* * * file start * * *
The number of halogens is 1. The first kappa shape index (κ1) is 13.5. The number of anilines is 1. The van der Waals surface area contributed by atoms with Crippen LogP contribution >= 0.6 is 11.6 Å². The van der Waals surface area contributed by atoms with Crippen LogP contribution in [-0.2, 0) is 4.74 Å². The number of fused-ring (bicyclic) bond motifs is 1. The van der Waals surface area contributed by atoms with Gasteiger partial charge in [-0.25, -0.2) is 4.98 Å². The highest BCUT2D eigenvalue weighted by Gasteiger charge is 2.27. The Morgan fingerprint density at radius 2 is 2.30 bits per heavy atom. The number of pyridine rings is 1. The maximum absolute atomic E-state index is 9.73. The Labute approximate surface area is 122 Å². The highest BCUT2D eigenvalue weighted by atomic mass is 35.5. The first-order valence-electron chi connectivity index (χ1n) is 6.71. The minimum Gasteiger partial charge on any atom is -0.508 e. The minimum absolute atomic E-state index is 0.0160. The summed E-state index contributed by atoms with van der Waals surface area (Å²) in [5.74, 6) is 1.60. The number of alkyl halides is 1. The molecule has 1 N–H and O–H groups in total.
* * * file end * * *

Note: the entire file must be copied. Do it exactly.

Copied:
The number of halogens is 1. The first kappa shape index (κ1) is 13.5. The number of anilines is 1. The van der Waals surface area contributed by atoms with Crippen LogP contribution >= 0.6 is 11.6 Å². The van der Waals surface area contributed by atoms with Crippen LogP contribution in [-0.2, 0) is 4.74 Å². The number of fused-ring (bicyclic) bond motifs is 1. The van der Waals surface area contributed by atoms with Gasteiger partial charge in [-0.25, -0.2) is 4.98 Å². The highest BCUT2D eigenvalue weighted by Gasteiger charge is 2.27. The Morgan fingerprint density at radius 2 is 2.30 bits per heavy atom. The number of pyridine rings is 1. The maximum absolute atomic E-state index is 9.73. The Labute approximate surface area is 122 Å². The highest BCUT2D eigenvalue weighted by atomic mass is 35.5. The first-order valence-electron chi connectivity index (χ1n) is 6.71. The minimum Gasteiger partial charge on any atom is -0.508 e. The minimum absolute atomic E-state index is 0.0160. The summed E-state index contributed by atoms with van der Waals surface area (Å²) in [5.74, 6) is 1.60. The number of alkyl halides is 1. The molecule has 1 N–H and O–H groups in total.